Dean's Forum: Stamped From the Beginning

March 6, 2019

In the year that we commemorate the 400th anniversary of the beginning of African enslavement in U.S. history, the annual Graduate School of Education Dean’s Forum will feature Dr. Ibram X. Kendi, New York Times best-selling author, and 2016 National Book Award Winner in Nonfiction, Professor of History and International Relations, and the Founding Director of the Antiracist Research and Policy Center at American University.

Kendi was the featured speaker in a talk on March 6 that drew on his research and arguments from his award-winning book, Stamped From the Beginning: The Definitive History of Racist Ideas in America, and his upcoming book, How To Be An Anti-Racist.

After his talk, Kendi was joined in conversation by john a. powell, Professor of Law and African American and Ethnic Studies and Director of the Haas Institute for a Fair and Inclusive Society (HIFIS); Lisa García Bedolla, GSE Professor and Director of the Institute for Government Studies; and Daniel Perlstein, GSE Professor and education historian. GSE Dean Prudence L. Carter moderated the discussion. Read a transcript and watch a video of the discussion here

This event was cosponsored by the Haas Institute for a Fair and Inclusive Society (HIFIS); and the Department of African American Studies.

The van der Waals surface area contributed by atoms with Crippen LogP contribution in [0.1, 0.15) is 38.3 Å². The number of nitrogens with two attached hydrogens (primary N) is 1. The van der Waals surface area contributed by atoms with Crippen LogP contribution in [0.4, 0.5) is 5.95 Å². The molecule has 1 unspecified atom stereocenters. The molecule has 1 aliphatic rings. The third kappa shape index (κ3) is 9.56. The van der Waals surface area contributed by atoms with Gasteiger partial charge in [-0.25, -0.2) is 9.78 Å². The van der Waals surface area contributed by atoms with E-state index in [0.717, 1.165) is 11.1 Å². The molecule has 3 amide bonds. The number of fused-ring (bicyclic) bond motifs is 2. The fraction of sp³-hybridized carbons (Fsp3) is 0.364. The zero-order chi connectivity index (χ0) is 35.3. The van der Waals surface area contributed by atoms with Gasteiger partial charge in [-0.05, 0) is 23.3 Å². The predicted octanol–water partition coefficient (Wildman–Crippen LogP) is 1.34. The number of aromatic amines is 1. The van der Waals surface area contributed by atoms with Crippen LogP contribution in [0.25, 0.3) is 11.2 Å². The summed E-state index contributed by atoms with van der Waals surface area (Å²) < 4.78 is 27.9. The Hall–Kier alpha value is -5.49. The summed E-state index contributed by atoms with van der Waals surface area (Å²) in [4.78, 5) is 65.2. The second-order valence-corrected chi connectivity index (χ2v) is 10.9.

Dr. Ibram X. Kendi
Professor, History and International Relations
Founding Director of the Antiracist Research and Policy Center
American University

Kendi has received research fellowships, grants, and visiting appointments from a variety of universities, foundations, professional associations, and libraries, including the American Historical Association; Library of Congress; National Academy of Education; Spencer Foundation; Lyndon B. Johnson Library; Rutgers Center for Historical Analysis; Brown University; Princeton University; Duke University; University of Chicago; and UCLA.

In addition to winning the National Book Award, Stamped From The Beginning, was also named a finalist for the 2016 National Book Critics Circle Award for Nonfiction and nominated for the 2016 NAACP Image Award for Outstanding Literary Work in Nonfiction.